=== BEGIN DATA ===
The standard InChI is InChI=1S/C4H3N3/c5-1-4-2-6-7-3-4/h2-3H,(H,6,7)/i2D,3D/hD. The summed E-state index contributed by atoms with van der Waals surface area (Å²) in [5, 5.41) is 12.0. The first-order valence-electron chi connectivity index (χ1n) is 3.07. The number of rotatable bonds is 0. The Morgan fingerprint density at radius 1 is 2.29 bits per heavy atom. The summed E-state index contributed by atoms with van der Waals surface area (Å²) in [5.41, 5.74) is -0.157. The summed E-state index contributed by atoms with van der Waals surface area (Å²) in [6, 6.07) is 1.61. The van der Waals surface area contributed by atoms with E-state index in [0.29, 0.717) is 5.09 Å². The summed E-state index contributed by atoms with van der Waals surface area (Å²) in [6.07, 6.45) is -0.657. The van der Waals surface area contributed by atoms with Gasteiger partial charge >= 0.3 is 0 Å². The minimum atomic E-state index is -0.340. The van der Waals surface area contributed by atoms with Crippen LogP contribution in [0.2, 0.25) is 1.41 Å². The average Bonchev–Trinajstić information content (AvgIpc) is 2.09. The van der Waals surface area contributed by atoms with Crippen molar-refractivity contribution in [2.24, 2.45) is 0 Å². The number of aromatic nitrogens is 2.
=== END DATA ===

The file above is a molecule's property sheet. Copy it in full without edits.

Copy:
The standard InChI is InChI=1S/C4H3N3/c5-1-4-2-6-7-3-4/h2-3H,(H,6,7)/i2D,3D/hD. The summed E-state index contributed by atoms with van der Waals surface area (Å²) in [5, 5.41) is 12.0. The first-order valence-electron chi connectivity index (χ1n) is 3.07. The number of rotatable bonds is 0. The Morgan fingerprint density at radius 1 is 2.29 bits per heavy atom. The summed E-state index contributed by atoms with van der Waals surface area (Å²) in [5.41, 5.74) is -0.157. The summed E-state index contributed by atoms with van der Waals surface area (Å²) in [6, 6.07) is 1.61. The van der Waals surface area contributed by atoms with E-state index in [0.29, 0.717) is 5.09 Å². The summed E-state index contributed by atoms with van der Waals surface area (Å²) in [6.07, 6.45) is -0.657. The van der Waals surface area contributed by atoms with Gasteiger partial charge >= 0.3 is 0 Å². The minimum atomic E-state index is -0.340. The van der Waals surface area contributed by atoms with Crippen LogP contribution in [0.2, 0.25) is 1.41 Å². The average Bonchev–Trinajstić information content (AvgIpc) is 2.09. The van der Waals surface area contributed by atoms with Crippen molar-refractivity contribution in [2.24, 2.45) is 0 Å². The number of aromatic nitrogens is 2.